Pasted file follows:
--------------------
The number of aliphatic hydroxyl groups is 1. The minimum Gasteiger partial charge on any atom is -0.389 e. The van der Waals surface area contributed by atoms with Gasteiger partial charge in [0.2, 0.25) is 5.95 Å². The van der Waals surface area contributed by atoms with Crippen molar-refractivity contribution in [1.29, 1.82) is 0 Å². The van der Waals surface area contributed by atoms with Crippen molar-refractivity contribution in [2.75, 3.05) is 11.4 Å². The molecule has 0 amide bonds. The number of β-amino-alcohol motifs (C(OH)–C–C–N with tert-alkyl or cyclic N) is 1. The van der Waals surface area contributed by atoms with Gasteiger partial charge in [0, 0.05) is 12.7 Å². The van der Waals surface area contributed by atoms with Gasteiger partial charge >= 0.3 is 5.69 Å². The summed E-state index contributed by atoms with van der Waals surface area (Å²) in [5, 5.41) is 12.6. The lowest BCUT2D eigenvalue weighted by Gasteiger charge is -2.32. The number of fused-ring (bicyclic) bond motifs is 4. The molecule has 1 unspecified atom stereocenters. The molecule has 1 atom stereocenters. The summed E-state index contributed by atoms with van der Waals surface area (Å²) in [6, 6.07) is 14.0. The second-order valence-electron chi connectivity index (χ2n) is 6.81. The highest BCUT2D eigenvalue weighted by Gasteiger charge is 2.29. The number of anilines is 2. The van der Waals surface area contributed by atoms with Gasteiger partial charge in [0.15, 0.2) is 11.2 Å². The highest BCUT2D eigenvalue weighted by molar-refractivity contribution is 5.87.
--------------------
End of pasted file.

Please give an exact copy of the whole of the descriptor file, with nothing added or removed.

The number of aliphatic hydroxyl groups is 1. The minimum Gasteiger partial charge on any atom is -0.389 e. The van der Waals surface area contributed by atoms with Gasteiger partial charge in [0.2, 0.25) is 5.95 Å². The van der Waals surface area contributed by atoms with Crippen molar-refractivity contribution in [1.29, 1.82) is 0 Å². The van der Waals surface area contributed by atoms with Crippen molar-refractivity contribution in [2.75, 3.05) is 11.4 Å². The molecule has 0 amide bonds. The number of β-amino-alcohol motifs (C(OH)–C–C–N with tert-alkyl or cyclic N) is 1. The van der Waals surface area contributed by atoms with Gasteiger partial charge in [0, 0.05) is 12.7 Å². The van der Waals surface area contributed by atoms with Gasteiger partial charge >= 0.3 is 5.69 Å². The summed E-state index contributed by atoms with van der Waals surface area (Å²) in [5, 5.41) is 12.6. The lowest BCUT2D eigenvalue weighted by Gasteiger charge is -2.32. The number of fused-ring (bicyclic) bond motifs is 4. The molecule has 1 unspecified atom stereocenters. The molecule has 1 atom stereocenters. The summed E-state index contributed by atoms with van der Waals surface area (Å²) in [6, 6.07) is 14.0. The second-order valence-electron chi connectivity index (χ2n) is 6.81. The highest BCUT2D eigenvalue weighted by Gasteiger charge is 2.29. The number of anilines is 2. The van der Waals surface area contributed by atoms with Gasteiger partial charge in [0.15, 0.2) is 11.2 Å². The highest BCUT2D eigenvalue weighted by molar-refractivity contribution is 5.87.